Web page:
Upon their release, Zhu and Ma were taken to the train station and escorted to their provincial hometowns. Official announcements declared that a “ring of pornographers” had been broken up through deft government intervention. A month later, both artists were back in Beijing. (Zhu went on to tour internationally, often performing while encased, on land and sea, in a large plastic bubble. Ma blithely walked naked on the Great Wall and conducted a long series of nude performances in China and abroad. Zhang, after many more nude events around the world, today oversees a workshop complex in Shanghai, where some 90 assistants turn out his paintings, prints, woodcarvings and sculptures.) So the cat-and-mouse game continues, to this day, in the People’s Republic.

After the East Village arrests, Xing created a remarkably sensitive photo series depicting partially nude Chinese women of various ages (“I Am a Woman,” 1994-96). The images have never been exhibited, except for a suite of three black-and-white shots labeled “Born with the Cultural Revolution” (1995), which University of Chicago scholar-curator Wu Hung included in two exhibitions outside China.5 Those works show a pregnant young woman standing and lying in a room, apparently an everyday living space, dominated by a Chinese flag and multiple pictures of Chairman Mao.

In 1998, shortly before she left for her studies at the School of Visual Arts in New York, Xing was called on her mobile and asked to meet with Chinese security agents. She went to the agreed-upon hotel lobby and was immediately escorted to an upper-story room, where she was interrogated for four hours. “I dressed well, I made my own money, I hung out with crazy artists and foreigners,” she recalls. “The cops were sure I was a spy or a prostitute—maybe both.” Questioning eventually centered on her contact with a German journalist working for Der Spiegel in Beijing. “I know him, of course,” she told her quartet of inquisitors, “but not well. He never gave me any freelance work.” The agents reminded her of Chinese judicial policy: the more readily you admit your guilt, the less severe your punishment. But she had no guilt, and no more to reveal.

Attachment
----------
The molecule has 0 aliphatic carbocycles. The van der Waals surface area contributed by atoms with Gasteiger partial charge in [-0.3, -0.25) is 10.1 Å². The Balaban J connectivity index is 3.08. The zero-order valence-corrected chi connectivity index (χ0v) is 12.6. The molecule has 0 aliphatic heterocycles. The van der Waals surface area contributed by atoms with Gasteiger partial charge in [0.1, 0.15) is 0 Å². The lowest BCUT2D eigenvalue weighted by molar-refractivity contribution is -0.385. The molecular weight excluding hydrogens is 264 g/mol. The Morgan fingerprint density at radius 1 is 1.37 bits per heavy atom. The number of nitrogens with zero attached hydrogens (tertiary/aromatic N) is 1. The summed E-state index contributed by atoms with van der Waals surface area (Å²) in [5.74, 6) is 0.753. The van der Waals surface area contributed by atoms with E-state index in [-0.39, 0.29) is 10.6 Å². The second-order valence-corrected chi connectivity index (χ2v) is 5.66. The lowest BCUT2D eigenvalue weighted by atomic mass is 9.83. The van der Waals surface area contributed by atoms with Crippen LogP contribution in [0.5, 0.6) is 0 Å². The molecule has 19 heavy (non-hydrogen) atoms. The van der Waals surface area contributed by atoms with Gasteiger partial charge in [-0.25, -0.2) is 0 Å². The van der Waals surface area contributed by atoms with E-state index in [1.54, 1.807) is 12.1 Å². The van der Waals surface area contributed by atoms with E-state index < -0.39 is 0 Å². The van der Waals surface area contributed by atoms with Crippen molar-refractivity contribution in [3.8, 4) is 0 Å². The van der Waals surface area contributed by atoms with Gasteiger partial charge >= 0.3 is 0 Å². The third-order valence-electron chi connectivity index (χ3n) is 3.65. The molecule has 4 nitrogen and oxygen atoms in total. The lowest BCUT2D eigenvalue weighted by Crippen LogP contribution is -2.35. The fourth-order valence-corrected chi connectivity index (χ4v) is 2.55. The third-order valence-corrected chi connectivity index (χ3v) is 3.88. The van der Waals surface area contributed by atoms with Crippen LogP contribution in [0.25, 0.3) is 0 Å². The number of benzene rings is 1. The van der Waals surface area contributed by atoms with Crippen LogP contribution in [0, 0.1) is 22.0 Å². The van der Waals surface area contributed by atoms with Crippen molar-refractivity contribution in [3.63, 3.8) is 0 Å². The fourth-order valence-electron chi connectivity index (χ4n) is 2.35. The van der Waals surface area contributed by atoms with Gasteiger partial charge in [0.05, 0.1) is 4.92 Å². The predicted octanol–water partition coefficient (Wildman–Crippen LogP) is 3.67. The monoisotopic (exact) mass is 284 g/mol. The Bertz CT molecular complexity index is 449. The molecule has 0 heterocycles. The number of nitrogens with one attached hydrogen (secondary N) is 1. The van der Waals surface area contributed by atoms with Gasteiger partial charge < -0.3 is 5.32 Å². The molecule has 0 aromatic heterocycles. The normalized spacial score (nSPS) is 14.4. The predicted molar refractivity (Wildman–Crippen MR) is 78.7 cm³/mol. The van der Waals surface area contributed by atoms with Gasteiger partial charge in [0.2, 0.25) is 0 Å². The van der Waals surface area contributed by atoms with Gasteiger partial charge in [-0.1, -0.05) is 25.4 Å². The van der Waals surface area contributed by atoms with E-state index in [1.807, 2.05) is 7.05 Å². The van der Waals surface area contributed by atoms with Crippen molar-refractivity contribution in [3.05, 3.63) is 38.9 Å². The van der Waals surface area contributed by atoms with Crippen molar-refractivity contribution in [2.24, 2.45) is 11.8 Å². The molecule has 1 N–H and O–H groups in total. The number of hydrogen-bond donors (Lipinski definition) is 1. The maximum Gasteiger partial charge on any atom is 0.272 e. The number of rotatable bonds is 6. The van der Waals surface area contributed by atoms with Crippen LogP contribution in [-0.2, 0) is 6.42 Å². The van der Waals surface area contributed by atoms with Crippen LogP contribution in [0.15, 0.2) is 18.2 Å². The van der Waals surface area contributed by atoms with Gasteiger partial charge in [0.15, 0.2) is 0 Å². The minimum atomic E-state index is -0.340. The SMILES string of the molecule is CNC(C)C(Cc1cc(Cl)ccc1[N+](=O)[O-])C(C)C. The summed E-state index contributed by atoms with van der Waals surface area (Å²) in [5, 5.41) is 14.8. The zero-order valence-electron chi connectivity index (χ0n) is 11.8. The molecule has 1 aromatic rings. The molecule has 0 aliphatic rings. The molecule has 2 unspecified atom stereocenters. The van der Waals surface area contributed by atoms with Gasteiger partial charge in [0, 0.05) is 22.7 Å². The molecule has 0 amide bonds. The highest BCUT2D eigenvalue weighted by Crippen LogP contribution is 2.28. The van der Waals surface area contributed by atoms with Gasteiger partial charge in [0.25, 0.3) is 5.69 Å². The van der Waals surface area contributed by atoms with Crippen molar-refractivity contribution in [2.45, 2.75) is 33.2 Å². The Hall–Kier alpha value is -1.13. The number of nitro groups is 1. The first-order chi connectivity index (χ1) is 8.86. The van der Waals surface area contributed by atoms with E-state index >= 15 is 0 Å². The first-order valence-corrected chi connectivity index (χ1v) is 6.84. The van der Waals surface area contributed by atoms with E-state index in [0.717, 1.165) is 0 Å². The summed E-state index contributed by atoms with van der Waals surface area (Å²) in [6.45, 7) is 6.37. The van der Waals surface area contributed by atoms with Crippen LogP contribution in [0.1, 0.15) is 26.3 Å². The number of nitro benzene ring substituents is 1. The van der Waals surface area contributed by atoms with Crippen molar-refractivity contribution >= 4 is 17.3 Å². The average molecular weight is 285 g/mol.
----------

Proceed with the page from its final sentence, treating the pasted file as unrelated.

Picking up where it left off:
Before letting Xing go, the security men asked if they could take her picture. “No,” she said reflexively, then had a flash of inspiration: “I’ve just been profiled in the journal Woman’s Friend. The issue, with lots of pictures, is on the newsstands now. If you want to remember me, buy the magazine.” 

Currently On View Solo shows by Xing Danwen at Ooi Botos, Hong Kong [through Feb. 27]; Modern Chinese Art Foundation, Ghent [through Feb. 18]; and Haines Gallery, San Francisco [Feb. 18-Mar. 27].

Works by Xing Danwen will appear in the group shows “Chinese Modernism and U.S. Vernacular,” Architecture Center Houston [Mar. 12-Apr. 25];
“Seeing Utopia, Past and Future,” Fairbank Center for Chinese Studies, Harvard University [Mar. 31-May TK]; and “Reshaping History,” Arario Gallery, Beijing [Apr. 23-May 18]. Her solo “A Personal Diary” goes on view at the Wall Museum, Beijing [September 2010], and Taka Ishii Gallery, Tokyo [spring 2011].

1 All direct quotes from the artist are from conversations with the author: Beijing, Aug. 16, 2009; New York-Beijing, via telephone, Dec. 14, 2009. 

2 Madeline Eschenburg, “Xing Danwen: Revealing the Masquerade of Modernity,” Yishu, July/August 2009, pp. 51-66. 

3 See especially his deluxe portfolio of over 40 black-and-white photographs with accompanying text by Wu Hung: Rong Rong’s East Village, 1993-1998, Chicago, Art Media Resources, 2003. 

4 Thomas J. Berghuis, Performance Art in China, Hong Kong, Timezone 8, 2006, pp. 106-08. 

5 “Transience: Chinese Experimental Art at the End of the Twentieth Century” (1999) and, with curator Christopher Phillips of New York’s International Center of Photography, “Between Past and Future: New Photography and Video from China” (2004). Both shows had extensive tours.